and

$${({\sigma}^{2})}^{(r+1)}=\frac{{\displaystyle \sum _{i=1}^{n}}{\displaystyle \sum _{k=1}^{K}}\int {({Y}_{i}-{h}_{i}({\theta}_{i}))}^{T}{H}_{i}{({\theta}_{i})}^{-1}({Y}_{i}-{h}_{i}({\theta}_{i})){g}_{ik}({\theta}_{i},{\phi}^{(r)})d{\theta}_{i}+2b}{{\displaystyle \sum _{i=1}^{n}}{m}_{i}+2(a-1)},$$

where
${g}_{ik}({\theta}_{i},\phi )=\frac{{w}_{k}p({Y}_{i}\mid {\sigma}^{2},{\theta}_{i})p({\theta}_{i}\mid {\mu}_{k},{\mathrm{\sum}}_{k})}{{\displaystyle \sum _{k=1}^{K}}{w}_{k}\int p({Y}_{i}\mid {\sigma}^{2},{\theta}_{i})p({\theta}_{i}\mid {\mu}_{k},{\mathrm{\sum}}_{k})d{\theta}_{i}}\text{for}\phantom{\rule{0.16667em}{0ex}}k=1,\dots ,K$ and *d* = dim(*θ _{i}*).

The E and M steps are repeated until convergence. Discussions on the sufficient conditions for the convergence can be found at Dempster et al. (1977), Wu (1983) and Tseng (2005). In the appendix, an error analysis for * ^{MAP}* is presented.

In order to implement the algorithm, all the integrals in the updating equations must be evaluated at each iterative step. For the maximum likelihood mixture model problem we have successfully used importance sampling to calculate the corresponding integrals in the EM algorithm (see Wang *et al.* 2007). The same method can be applied here and was used in the examples presented below. In brief, an envelope function *p _{e}*

$$\int f({\mathbf{\theta}}_{i}){g}_{ik}({\mathbf{\theta}}_{i},\phi )d{\mathbf{\theta}}_{i}\cong \frac{{\displaystyle \sum _{l=1}^{T}}f\left({\mathbf{\theta}}_{i(k)}^{(l)}\right){w}_{k}p({\mathbf{Y}}_{i}\mid {\sigma}^{2},{\mathbf{\theta}}_{i(k)}^{(l)})p({\mathbf{\theta}}_{i(k)}^{(l)}\mid {\mathbf{\mu}}_{k},{\mathbf{\sum}}_{k})/{p}_{e(k)}({\mathbf{\theta}}_{i(k)}^{(l)})}{{\displaystyle \sum _{k=1}^{K}}{\displaystyle \sum _{l=1}^{T}}{w}_{k}p({\mathbf{Y}}_{i}\mid {\sigma}^{2},{\mathbf{\theta}}_{i(k)}^{(l)})p({\mathbf{\theta}}_{i(k)}^{(l)}\mid {\mathbf{\mu}}_{k},{\mathbf{\sum}}_{k})/{p}_{e(k)}({\mathbf{\theta}}_{i(k)}^{(l)})}.$$

The envelope distribution is taken to be a multivariate normal density using the subject’s previously estimated mixing-component specific conditional mean (i.e., ∫**θ*** _{i}g_{ik}* (

Assigning each individual subject to a subpopulation follows the same method as presented in Wang *et al*. (2007) for ML estimation. The E-step computes the posterior probability that subject *i* belongs to the *k*th subgroup:

$${\tau}_{i}(k)=\frac{{w}_{k}p({Y}_{i}\mid {\sigma}^{2},{\mu}_{k},{\mathrm{\sum}}_{k})}{{\displaystyle \sum _{k=1}^{K}}{w}_{k}p({Y}_{i}\mid {\sigma}^{2},{\mu}_{k},{\mathrm{\sum}}_{k})}=\frac{{w}_{k}\int p({Y}_{i}\mid {\sigma}^{2},{\theta}_{i})p({\theta}_{i}\mid {\mu}_{k},{\mathrm{\sum}}_{k})d{\theta}_{i}}{{\displaystyle \sum _{k=1}^{K}}{w}_{k}\int p({Y}_{i}\mid {\sigma}^{2},{\theta}_{i})p({\theta}_{i}\mid {\mu}_{k},{\mathrm{\sum}}_{k})d{\theta}_{i}},$$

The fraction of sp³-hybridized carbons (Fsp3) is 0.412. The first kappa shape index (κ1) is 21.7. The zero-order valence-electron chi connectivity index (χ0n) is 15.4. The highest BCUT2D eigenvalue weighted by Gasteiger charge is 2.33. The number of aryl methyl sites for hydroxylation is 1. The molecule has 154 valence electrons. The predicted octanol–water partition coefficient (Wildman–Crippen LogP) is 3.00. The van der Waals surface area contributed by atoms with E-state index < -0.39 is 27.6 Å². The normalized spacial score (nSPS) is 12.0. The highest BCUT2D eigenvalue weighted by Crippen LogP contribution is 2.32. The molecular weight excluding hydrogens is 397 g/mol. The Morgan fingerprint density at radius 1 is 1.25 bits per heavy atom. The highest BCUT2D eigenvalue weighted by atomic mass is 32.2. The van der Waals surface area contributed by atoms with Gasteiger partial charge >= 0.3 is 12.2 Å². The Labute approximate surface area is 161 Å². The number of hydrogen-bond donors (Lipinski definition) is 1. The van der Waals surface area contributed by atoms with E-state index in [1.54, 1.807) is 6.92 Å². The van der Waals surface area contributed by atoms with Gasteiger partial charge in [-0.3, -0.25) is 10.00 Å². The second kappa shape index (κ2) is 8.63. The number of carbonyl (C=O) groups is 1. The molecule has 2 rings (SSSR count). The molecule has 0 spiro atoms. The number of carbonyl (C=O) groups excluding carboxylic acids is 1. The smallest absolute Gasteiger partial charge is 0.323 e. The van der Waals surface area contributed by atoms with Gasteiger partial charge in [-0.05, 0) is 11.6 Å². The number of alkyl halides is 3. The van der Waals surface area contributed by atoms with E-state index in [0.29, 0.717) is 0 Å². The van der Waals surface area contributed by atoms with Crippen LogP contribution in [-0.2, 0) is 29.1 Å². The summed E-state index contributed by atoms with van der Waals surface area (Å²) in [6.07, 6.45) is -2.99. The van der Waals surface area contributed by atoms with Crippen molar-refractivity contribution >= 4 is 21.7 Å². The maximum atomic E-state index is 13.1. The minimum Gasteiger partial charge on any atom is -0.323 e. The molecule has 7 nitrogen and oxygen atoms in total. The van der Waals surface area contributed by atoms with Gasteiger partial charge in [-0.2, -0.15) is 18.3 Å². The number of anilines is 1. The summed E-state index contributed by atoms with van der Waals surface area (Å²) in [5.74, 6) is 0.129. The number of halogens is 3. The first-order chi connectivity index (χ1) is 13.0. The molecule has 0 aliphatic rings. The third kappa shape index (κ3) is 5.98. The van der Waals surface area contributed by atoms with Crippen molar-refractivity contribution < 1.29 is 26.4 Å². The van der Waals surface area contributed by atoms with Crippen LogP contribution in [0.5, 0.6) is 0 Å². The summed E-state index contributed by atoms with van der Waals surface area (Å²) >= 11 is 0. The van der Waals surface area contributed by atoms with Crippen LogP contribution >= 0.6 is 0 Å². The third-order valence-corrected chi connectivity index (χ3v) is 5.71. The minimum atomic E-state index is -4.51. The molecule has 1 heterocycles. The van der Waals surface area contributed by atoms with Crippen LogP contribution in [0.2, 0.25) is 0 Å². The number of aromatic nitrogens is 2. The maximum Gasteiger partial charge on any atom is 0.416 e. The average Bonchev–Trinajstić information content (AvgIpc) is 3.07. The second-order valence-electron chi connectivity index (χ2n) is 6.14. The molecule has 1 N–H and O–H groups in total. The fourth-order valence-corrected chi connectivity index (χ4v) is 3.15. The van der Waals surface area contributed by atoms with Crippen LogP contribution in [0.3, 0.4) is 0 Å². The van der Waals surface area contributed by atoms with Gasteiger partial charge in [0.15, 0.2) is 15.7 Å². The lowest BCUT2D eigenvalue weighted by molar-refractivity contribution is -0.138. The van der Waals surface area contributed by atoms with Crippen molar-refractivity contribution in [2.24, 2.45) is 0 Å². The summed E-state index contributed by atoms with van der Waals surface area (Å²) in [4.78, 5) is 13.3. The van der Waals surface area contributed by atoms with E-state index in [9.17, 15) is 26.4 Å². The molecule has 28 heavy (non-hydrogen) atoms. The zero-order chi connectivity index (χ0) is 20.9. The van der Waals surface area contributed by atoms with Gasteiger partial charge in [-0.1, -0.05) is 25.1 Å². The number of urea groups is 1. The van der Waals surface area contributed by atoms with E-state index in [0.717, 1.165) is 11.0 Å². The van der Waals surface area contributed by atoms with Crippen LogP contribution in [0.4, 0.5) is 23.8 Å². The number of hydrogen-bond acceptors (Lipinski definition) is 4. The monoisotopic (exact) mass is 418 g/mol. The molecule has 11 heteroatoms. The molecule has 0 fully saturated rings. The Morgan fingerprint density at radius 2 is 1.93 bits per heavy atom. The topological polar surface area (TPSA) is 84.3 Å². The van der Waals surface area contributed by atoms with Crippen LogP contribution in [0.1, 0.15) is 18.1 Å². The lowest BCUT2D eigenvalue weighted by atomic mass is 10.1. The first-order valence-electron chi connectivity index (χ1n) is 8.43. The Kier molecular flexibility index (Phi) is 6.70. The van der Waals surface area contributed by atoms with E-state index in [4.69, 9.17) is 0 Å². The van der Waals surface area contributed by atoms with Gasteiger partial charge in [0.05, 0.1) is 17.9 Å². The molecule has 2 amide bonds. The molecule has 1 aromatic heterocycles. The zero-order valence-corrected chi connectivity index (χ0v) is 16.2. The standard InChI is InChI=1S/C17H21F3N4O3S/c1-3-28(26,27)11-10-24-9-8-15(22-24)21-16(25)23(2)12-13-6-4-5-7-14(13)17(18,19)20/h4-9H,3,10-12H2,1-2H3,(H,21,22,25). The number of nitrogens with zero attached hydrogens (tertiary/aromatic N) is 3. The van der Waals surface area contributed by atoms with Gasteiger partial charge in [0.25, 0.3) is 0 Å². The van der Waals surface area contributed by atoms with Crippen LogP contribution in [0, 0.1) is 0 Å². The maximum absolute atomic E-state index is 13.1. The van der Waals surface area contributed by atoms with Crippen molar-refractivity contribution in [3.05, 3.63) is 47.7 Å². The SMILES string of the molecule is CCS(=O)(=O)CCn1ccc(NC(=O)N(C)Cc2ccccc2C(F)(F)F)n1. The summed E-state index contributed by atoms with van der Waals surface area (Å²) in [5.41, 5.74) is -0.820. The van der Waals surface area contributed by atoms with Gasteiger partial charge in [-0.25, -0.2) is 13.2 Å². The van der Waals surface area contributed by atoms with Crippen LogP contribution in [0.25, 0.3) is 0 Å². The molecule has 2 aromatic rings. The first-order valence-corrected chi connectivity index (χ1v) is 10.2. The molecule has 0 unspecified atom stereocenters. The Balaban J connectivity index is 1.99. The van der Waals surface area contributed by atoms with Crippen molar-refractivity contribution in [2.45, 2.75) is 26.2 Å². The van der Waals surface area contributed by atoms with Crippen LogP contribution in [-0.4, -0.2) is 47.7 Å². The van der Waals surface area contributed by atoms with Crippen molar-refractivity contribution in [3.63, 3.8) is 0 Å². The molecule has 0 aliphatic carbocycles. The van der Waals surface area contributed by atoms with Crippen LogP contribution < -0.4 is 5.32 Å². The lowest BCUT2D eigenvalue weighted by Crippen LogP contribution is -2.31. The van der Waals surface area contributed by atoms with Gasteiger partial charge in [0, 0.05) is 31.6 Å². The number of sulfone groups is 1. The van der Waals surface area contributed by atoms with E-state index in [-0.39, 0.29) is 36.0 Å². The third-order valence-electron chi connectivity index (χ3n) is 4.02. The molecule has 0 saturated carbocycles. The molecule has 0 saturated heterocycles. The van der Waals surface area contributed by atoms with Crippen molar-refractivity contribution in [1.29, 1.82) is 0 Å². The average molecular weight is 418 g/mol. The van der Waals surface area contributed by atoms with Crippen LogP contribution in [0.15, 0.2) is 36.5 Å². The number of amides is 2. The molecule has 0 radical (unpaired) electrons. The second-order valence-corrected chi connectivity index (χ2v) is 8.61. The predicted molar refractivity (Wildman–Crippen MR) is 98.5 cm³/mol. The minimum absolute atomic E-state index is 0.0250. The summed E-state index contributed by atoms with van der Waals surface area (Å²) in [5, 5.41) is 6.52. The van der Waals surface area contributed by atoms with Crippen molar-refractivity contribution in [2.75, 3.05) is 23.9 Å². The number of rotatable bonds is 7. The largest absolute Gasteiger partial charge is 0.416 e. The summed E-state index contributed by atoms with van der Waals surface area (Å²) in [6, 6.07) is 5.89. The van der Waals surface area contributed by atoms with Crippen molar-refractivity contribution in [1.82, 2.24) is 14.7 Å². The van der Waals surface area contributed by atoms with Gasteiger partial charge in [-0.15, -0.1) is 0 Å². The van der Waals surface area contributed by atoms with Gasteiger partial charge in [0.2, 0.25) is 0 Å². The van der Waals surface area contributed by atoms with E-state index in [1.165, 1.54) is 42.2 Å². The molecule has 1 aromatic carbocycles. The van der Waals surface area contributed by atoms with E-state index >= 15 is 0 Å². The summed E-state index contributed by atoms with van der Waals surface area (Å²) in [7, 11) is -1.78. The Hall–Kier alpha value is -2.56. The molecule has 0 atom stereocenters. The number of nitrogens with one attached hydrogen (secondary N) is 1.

and each individual is classified to the subpopulation associated with the highest posterior probability of membership. For example, for each *i,* (*i* =1, …, *n*), set * _{i}* (

Determining the number of mixing components *K* in a finite mixture model is an important but difficult problem. To compare two non-nested models, in contrast to likelihood ratio procedures for comparing nested models, several criteria have been proposed. For example, Lemenuel-diot *et al*. (2006) based such model selection on the Kullback-Leibler test, with the null hypothesis of *p*_{0} components versus the alternative hypothesis of *p*_{1} components (*p*_{1} > *p*_{0}). Other criteria are based on a penalized objective function. For two models A and B with different values of *K*, say *K*_{A} and *K*_{B}, one would compare objective functions Q_{A} and Q_{B}, and prefer the model with the larger value. The Akaike Information Criterion (AIC) takes the form *AIC* = *L* − *P,* where *L* is the maximized log-likelihood for the model and *P* is the total number of estimated parameters. The Bayesian information criterion (BIC) is defined as *BIC* = *L* − 1/2*P* log *N,* where *N* is the number of observations in the data set. Fraley and Raftery (2005) reported using a BIC criterion for mixture model selection. Based on its simplicity and good behavior, their version of BIC criterion is also adopted here, with *L* replaced by the log-likelihood evaluated at * ^{MAP}*.

A one-compartment model with first-order elimination and first-order absorption is used as the model of the drug’s plasma concentrations *y _{ji}*, where